John the Baptist also proclaimed a message of freedom. By repentance and baptism people were freed from their sins. By doing so in the wilderness, by the river Jordan, he was proclaiming a freedom from the compromised religious hierarchy in Jerusalem. He did this, we are told, to prepare the way of the one who will baptise with the Holy Spirit, Jesus.
Now, if the removal of sin is accomplished through repentance and baptism, we might see this as a “freedom from” – a freedom from sin. The baptism with the Holy Spirit, which as Anglicans we hold may be coincident with Christian baptism, but may also happen apart from it – this baptism is more like a “freedom to”, so that we might do the things that God calls us to do.
There is a prayer in the Book of Common Prayer, the second collect in Morning Prayer, that starts:
O God, who art the author of peace and lover of concord, in knowledge of whom standeth our eternal life, whose service is perfect freedom . . .
The idea that God’s service – working for God – is perfect freedom, is one of those parodoxical ideas. We are freed from sin so that we might truly serve God. But we do not do it by compulsion, but gladly, by choice, knowing that this is what we have been called to do.
As Christians we are called to be like Christ, proclaiming liberty, healing the sick, and casting out all the evil around us. We do this by upholding the dignity of every human being. And so, in practical terms:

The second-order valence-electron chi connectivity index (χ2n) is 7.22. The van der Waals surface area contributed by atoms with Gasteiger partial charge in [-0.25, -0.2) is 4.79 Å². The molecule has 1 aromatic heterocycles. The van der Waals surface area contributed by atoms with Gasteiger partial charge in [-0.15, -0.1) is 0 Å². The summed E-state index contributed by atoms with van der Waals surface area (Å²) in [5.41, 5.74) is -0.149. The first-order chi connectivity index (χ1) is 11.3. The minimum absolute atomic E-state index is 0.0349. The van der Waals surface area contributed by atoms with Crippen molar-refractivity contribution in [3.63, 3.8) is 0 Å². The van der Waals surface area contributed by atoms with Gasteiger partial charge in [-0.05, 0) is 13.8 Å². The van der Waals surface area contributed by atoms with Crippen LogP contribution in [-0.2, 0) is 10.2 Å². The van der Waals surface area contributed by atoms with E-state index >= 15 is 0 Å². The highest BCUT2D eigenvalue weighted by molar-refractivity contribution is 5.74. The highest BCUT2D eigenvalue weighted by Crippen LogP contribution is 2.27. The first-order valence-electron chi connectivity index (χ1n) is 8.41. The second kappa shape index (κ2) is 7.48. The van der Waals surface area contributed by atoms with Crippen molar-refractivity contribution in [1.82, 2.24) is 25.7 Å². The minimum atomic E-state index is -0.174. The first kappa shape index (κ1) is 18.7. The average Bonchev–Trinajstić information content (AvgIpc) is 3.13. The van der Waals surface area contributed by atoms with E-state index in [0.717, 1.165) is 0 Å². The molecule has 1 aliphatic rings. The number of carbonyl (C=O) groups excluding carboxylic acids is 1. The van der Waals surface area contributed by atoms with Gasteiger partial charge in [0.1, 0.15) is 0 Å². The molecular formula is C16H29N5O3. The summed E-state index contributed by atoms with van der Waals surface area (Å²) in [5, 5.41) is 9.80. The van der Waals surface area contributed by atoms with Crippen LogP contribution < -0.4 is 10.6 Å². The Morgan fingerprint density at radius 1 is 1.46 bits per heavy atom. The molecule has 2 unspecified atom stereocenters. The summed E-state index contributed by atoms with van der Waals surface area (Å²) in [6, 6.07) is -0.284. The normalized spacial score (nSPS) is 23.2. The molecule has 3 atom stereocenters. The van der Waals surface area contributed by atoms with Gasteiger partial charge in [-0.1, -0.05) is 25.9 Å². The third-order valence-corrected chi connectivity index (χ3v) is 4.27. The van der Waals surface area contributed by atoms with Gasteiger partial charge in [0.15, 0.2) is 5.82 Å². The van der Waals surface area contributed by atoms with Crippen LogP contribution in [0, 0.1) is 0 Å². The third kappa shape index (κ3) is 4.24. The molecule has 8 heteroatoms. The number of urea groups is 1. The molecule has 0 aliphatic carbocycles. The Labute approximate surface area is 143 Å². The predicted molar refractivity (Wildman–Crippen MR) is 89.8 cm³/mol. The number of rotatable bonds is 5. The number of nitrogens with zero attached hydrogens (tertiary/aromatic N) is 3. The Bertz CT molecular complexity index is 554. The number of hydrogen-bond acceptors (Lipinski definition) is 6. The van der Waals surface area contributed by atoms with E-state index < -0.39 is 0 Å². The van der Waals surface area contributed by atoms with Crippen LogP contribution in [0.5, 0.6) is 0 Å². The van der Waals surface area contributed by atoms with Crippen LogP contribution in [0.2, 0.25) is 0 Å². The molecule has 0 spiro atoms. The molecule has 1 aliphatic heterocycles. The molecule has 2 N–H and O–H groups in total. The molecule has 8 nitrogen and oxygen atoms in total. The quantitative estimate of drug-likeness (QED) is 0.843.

- We care for the sick, the infirm, the housebound, the elderly, and call for equitable care for everybody, and the resources to do it.
- We seek to empower young people and marginalized persons through education and skills training.
- We provide tools and capital to the impoverished so that individuals and communities can create wealth and development.
- We provide assistance and refuge for those fleeing wars and natural disasters.
- We speak truth to power, not seeking to replace those in power, but to challenge them to rule for the common good, and not merely a sector of the population, or for the one percent.
- We challenge abuses around the world – the imprisonment and enslavement of of Uyghers in western China; the discrimination against the Rohinga in Myanmar; the genocide and attempts at assimilation of Indigenous peoples; the attempts to crush democracy in Thailand, Belarus, Turkey, and Hong Kong; and the racism we know exists here and in our home countries.
We have hope, light in the midst of darkness, that God will make all things right, that the darkness will not overcome the light, that the arc of history tends towards justice and righteousness, and that the resurrection of Jesus Christ is but the beginning of God’s recreation of a new heaven and a new earth. As citizens of New Jerusalem, who know that we have been freed from sin and are free to serve God, our hymn is that of Isaiah:
I will greatly rejoice in the LORD,
my whole being shall exult in my God;
for he has clothed me with the garments of salvation,
he has covered me with the robe of righteousness,
as a bridegroom decks himself with a garland,
and as a bride adorns herself with her jewels.
For as the earth brings forth its shoots,
and as a garden causes what is sown in it to spring up,
so the Lord God will cause righteousness and praise
to spring up before all the nations.